Why 2017 was the worst and best year of my entire sustainability career

Of my 20 years in the corporate sustainability world, I’ve never seen a year like 2017.

Like many of you, I watched in shock as we inaugurated a reality TV personality as our 45th President. Since then this Administration has rolled back critical environmental and health protections and ceded U.S. government leadership on climate change and clean energy. Issues that I am passionate about and have devoted my career to advancing. Issues that affect kids like my son, who turned 6 this week, and the over 6 million other children across the country that suffer from asthma.

At the same time, our family members, friends, and colleagues from coast to coast have been impacted by heart-wrenching extreme weather events – made stronger by climate change. In the past 12 months alone, we experienced the country’s most devastating hurricane season (with damage estimates ranging to $475 billion), record breaking temperatures that grounded airlines to a halt, freezing temperatures in the Southeast that caused over $1 billion in agricultural losses, and wildfires that continue to blaze across the state of California.

Tom Murray, VP EDF+Business, EDF

Tom Murray, VP of EDF+Business. Follow Tom on Twitter @tpmurray

Day after day, the Administration’s response is to trap the country in the past rather than lead us towards the future. The list of examples is long, but proposing to repeal the Clean Power Plan, withdrawing our commitment to the Paris Climate Accord, and failing to have an official presence at the international climate talks are at the top.

Yet instead of feeling tired and defeated, I’ve been heartened by the dedication and determination of my colleagues, by the resolve of business leaders to defend and prioritize sustainability, and by the realization that climate change has, finally, become a topic of conversation at dinner tables across America.

I’m inspired and hopeful about the opportunity to build a stronger and more contagious environmental movement than ever before. A more diverse and inclusive movement, where companies and investors now playing a leading role.

That’s because companies know that in an increasingly connected and fast-paced world, looking to the past is not that way to position yourself for the future. My friend Andrew Winston’s recent blog calls this the “rearview mirror strategy” and points to a range of once dominant technologies like printed photographs and DVD movies that were quickly disrupted, leaving companies like Eastman Kodak and Blockbuster in their wake.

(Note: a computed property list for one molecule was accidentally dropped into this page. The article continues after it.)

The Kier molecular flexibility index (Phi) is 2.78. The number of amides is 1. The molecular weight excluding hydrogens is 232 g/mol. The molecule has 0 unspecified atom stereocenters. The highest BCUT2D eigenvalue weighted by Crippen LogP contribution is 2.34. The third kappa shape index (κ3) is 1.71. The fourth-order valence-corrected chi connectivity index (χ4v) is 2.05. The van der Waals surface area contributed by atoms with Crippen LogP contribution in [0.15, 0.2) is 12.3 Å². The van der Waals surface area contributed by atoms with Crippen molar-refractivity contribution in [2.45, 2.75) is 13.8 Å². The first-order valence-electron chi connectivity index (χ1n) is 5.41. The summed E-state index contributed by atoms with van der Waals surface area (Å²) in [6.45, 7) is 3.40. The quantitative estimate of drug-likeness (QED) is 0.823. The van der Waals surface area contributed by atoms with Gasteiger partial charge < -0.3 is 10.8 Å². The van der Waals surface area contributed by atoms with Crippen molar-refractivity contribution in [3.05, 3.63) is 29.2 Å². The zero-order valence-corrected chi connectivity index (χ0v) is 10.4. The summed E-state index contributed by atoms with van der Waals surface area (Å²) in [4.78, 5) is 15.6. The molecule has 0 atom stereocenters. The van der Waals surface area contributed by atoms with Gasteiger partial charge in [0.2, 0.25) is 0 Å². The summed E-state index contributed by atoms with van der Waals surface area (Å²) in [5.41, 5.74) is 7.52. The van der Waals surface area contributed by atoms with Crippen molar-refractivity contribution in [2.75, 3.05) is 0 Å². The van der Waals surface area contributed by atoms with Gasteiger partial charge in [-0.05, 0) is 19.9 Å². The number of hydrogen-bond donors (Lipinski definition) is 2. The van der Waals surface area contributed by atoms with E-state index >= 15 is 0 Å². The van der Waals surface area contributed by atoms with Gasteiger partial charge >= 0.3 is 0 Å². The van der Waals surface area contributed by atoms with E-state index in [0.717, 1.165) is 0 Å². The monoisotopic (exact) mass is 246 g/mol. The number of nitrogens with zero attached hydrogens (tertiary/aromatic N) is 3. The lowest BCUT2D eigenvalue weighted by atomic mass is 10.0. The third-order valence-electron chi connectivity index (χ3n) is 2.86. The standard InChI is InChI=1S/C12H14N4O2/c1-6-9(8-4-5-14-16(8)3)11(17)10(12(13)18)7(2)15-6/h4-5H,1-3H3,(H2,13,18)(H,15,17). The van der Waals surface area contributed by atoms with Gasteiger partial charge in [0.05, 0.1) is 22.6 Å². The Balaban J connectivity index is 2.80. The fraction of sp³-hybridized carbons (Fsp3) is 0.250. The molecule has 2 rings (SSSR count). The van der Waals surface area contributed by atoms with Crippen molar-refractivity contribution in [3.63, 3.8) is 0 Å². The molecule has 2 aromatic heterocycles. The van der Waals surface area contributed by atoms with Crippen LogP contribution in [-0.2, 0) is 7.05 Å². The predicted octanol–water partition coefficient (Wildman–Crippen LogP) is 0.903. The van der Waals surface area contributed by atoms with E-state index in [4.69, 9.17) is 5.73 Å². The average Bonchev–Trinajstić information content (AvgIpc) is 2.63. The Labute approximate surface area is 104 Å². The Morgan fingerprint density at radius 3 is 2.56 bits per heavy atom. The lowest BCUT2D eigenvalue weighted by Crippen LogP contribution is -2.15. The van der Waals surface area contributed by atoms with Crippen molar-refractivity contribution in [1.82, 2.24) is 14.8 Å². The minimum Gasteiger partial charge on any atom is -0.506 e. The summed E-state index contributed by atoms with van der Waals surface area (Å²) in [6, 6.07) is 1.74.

Credit: Flickr user Jonathan Haeber

In part, this is what attracted me to a career in sustainability. Growing up in New England I was surrounded by natural beauty, but also lots of small cities that were once home to thriving mills and manufacturing plants. Many of those mills and plants had closed, leaving behind abandoned and polluted industrial sites from companies that were successful in past, but failed to make the changes needed to be part of the future.

These childhood memories serve as a cautionary tale in my work today, forging high-impact partnerships that catalyze environmental leadership and collaboration across companies and supply chains.  And there’s good news. Most businesses and investors – the leaders – are not buying the “review mirror strategy” that the Trump Administration is selling.

Industry leaders are instead looking forward and adapting their products, operations, and advocacy to succeed in a thriving, low-carbon world. They’re also speaking up in support of sustainability at an unprecedented pace.

Over, 1700 businesses have signed the We Are Still In declaration and “half of America’s largest companies have at least one climate or clean energy target. The reason is simple: today’s captains of industry understand that investing in clean energy creates jobs and boosts U.S. competitiveness.” To date, over 325 companies are taking action on science-based targets, and over 1,000 businesses and investors have signed the Low Carbon USA letter, calling on U.S. leaders to continue to act on climate.

I’m also optimistic that many of the more than 365 businesses that publicly voiced their support for the Clean Power Plan in 2015 will do so again in 2018, showing the current Administration that a broad swath of businesses are key stakeholders in the transition to a affordable, clean energy.

Of course, we need more than bold commitments to move the needle on climate change. But I’m confident that 2017’s continued progress, in the face of strong headwinds, sets us up for a landmark year ahead – because companies and customers are paying more attention to climate change than ever before, and because leading on sustainability creates tremendous opportunities for innovation, collaboration and growth.


Follow Tom on Twitter, @tpmurray


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